MDF vs. LDF: Which spoilboard is better for CNC?
Spoilboards represent one of the least talked about but most important aspects of CNC work, playing an essential role in preserving the condition of your CNC machine while also adding stability and accuracy to the cutting process.
When it comes to choosing the right spoilboard for your operation, medium-density fibreboard (MDF) and low-density fibreboard (LDF) are two primary options, both offering different advantages depending on the specifics of your project.
Here is a closer look at what to look for in a spoilboard, the unique differences between MDF and LDF, and some additional tips for making appropriate use of spoilboards within your day-to-day shopwork.
What to look for in a spoilboard
The main reason spoilboards are such a minimal topic of discussion is because their role is ultimately sacrificial – but that doesn’t make them any less important.
Spoilboards are used as a base surface for cutting to prevent your CNC table from being damaged by the cutting tool. Because of this, a spoilboard needs to be solid enough that it doesn’t compress when the vacuum pump is turned on while also being porous enough to allow for appropriate airflow.
If the spoilboard material is too soft, it will not hold properly and your accuracy will take a hit. If the material is not porous enough, it will not allow enough vacuum flow through the table itself.
Medium-density fibreboard (MDF)
MDF is a composite wood material that typically comes in the form of large, thin sheets with a density of between .5g/cm3 and .8g/cm3. It is a type of hardboard with two smooth surfaces made from wood fibres and particles glued together under heat and pressure. MDF is not considered true lumber and has no grain patterns.
MDF is widely used across applications due to its high density, which also results in enhanced strength and durability. Because it’s so durable, some think of it as the superior spoilboard – but this is not always necessarily the case.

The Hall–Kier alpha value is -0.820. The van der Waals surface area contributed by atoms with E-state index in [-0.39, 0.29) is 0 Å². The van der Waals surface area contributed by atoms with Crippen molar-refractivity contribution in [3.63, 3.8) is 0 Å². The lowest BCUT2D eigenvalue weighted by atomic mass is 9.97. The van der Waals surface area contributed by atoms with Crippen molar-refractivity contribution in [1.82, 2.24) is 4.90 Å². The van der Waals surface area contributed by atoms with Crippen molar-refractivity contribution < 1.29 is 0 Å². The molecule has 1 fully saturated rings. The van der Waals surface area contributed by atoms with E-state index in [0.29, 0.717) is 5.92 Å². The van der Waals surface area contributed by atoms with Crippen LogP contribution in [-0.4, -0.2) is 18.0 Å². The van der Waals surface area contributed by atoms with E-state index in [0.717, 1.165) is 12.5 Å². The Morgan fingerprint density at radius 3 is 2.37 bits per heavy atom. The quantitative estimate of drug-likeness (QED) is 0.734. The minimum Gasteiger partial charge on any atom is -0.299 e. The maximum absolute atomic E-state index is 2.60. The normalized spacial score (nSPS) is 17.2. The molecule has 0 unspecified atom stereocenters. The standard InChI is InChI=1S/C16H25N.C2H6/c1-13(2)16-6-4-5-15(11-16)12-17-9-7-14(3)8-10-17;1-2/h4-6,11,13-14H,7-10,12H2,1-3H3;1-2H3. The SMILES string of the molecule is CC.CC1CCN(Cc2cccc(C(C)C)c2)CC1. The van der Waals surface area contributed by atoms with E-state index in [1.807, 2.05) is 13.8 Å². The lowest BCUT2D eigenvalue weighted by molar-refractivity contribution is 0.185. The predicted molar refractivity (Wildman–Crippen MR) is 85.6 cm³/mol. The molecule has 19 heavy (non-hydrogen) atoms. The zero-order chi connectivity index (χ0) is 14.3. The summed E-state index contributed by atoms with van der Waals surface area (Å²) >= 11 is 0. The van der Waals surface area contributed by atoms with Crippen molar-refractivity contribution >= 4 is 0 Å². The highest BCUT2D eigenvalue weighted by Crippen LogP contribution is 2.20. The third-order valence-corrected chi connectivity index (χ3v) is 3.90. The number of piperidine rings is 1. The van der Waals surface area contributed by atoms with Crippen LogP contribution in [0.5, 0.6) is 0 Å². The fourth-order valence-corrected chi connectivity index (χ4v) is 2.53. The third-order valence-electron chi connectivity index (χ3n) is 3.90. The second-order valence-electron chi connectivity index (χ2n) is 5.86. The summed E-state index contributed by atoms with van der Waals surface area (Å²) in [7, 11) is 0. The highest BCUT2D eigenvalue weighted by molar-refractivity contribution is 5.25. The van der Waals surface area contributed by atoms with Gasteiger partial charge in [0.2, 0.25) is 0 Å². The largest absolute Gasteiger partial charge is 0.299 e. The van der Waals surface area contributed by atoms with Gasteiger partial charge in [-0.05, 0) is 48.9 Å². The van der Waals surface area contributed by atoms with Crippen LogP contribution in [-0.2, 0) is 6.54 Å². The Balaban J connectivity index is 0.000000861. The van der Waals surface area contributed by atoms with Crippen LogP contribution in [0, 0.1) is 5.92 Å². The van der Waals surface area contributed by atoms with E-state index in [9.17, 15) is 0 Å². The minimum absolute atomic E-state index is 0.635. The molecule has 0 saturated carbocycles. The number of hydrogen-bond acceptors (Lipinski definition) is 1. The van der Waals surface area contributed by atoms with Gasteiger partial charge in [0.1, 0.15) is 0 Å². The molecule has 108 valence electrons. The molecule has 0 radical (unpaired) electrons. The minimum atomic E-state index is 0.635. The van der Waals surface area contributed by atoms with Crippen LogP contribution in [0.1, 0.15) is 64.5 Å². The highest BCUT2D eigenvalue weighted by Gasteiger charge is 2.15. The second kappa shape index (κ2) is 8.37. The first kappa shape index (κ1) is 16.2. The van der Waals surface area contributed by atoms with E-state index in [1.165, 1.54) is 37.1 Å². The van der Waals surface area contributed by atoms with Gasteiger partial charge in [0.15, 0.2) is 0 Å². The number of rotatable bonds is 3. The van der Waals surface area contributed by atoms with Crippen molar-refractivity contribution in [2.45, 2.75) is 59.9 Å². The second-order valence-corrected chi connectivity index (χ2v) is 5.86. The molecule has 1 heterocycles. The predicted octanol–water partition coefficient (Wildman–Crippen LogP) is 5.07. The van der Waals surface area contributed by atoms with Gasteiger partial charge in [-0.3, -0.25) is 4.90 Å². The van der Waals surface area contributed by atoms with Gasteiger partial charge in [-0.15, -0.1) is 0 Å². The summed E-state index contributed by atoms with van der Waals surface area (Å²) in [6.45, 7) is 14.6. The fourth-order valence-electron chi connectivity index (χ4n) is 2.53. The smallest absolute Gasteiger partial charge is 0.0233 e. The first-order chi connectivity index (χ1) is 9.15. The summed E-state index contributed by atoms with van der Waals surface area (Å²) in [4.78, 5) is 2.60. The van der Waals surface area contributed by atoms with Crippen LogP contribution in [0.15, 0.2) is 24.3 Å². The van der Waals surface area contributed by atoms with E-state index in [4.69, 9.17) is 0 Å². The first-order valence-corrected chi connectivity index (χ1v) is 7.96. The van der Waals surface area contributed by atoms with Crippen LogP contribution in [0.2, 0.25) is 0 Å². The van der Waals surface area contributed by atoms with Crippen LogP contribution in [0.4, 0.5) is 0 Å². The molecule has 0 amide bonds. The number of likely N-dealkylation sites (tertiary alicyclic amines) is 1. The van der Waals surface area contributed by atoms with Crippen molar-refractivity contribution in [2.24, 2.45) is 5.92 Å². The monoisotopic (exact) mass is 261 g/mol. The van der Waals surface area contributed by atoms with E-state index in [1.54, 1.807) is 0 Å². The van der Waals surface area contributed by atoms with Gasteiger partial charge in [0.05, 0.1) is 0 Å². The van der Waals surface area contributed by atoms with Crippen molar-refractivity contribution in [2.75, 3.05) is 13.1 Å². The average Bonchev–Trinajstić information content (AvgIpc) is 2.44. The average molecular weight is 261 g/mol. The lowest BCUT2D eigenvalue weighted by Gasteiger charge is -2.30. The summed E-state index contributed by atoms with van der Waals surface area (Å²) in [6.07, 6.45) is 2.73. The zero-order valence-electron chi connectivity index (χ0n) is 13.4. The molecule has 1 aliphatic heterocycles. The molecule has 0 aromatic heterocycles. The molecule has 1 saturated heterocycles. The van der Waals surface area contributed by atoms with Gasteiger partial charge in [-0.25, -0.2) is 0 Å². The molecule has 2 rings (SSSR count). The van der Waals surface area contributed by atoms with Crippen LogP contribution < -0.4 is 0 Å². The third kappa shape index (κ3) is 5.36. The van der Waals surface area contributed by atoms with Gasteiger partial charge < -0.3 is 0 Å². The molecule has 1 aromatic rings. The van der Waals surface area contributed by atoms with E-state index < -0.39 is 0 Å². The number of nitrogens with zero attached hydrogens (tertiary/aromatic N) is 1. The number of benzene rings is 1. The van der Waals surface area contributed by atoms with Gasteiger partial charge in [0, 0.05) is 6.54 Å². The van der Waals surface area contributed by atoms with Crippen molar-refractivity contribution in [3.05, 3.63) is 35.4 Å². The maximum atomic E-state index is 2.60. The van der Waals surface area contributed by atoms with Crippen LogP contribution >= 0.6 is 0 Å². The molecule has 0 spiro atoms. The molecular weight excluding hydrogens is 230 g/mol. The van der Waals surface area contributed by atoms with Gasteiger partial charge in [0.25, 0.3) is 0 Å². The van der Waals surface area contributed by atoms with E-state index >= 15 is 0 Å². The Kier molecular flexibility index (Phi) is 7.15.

Both sides of MDF are heat-sealed to a smooth finish, making the surfaces less porous. You may need to skim both sides prior to use in order to achieve better suction. You may also need to ensure all edges are sealed after skimming to prevent a loss of suction from the sides. This may not be required in some cases, such as when working with ShopSabre’s HiFlow vacuum technology.
Low-density fibreboard (LDF)
LDF – as it is aptly named – is a composite wood material with a lower density ranging from .35g/ cm3 to .5g/cm3.
For most CNC applications, it is considered the better spoilboard option because its lighter weight and density allow for better suction between the board and the vacuum beneath the table. This increased suction translates to better stability and accuracy when cutting the material as the board is less likely to move during the process.
Additional spoilboard tips
When utilizing a spoilboard, it is also recommended to flatten both sides of the material before use. Thickness often varies across the LDF or MDF sheet, which can alter the thickness of the finished product being cut. While the core of the spoilboard is porous, the faces of the panel are not. If you do not remove both faces of the panel, air will not flow through properly and parts will not be securely held down.
As mentioned in regard to MDF, it is also a good idea to seal all four edges of the spoilboard. Due to the porous nature of the core of the panel, the edges must be cut in order for air to flow more freely. If you don’t seal all four edges, you will bleed most of the airflow out of the edges and will have very little suction at the top of the spoilboard – where it is most needed.
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